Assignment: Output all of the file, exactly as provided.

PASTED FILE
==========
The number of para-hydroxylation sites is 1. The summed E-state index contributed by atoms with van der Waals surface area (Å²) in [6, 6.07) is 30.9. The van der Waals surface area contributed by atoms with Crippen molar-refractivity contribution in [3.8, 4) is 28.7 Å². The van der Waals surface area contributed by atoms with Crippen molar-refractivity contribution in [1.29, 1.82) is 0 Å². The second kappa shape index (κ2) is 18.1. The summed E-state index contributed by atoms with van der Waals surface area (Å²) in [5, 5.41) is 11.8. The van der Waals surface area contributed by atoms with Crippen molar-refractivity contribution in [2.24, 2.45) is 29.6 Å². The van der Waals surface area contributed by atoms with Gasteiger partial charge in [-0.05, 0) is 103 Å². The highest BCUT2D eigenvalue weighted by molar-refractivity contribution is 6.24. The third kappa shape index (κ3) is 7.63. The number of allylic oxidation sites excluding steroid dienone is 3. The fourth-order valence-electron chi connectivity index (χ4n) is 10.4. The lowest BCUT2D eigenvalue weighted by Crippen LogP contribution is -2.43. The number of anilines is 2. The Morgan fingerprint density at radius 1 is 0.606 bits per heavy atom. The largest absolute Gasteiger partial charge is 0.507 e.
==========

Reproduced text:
The number of para-hydroxylation sites is 1. The summed E-state index contributed by atoms with van der Waals surface area (Å²) in [6, 6.07) is 30.9. The van der Waals surface area contributed by atoms with Crippen molar-refractivity contribution in [3.8, 4) is 28.7 Å². The van der Waals surface area contributed by atoms with Crippen molar-refractivity contribution in [1.29, 1.82) is 0 Å². The second kappa shape index (κ2) is 18.1. The summed E-state index contributed by atoms with van der Waals surface area (Å²) in [5, 5.41) is 11.8. The van der Waals surface area contributed by atoms with Crippen molar-refractivity contribution in [2.24, 2.45) is 29.6 Å². The van der Waals surface area contributed by atoms with Gasteiger partial charge in [-0.05, 0) is 103 Å². The highest BCUT2D eigenvalue weighted by molar-refractivity contribution is 6.24. The third kappa shape index (κ3) is 7.63. The number of allylic oxidation sites excluding steroid dienone is 3. The fourth-order valence-electron chi connectivity index (χ4n) is 10.4. The lowest BCUT2D eigenvalue weighted by Crippen LogP contribution is -2.43. The number of anilines is 2. The Morgan fingerprint density at radius 1 is 0.606 bits per heavy atom. The largest absolute Gasteiger partial charge is 0.507 e.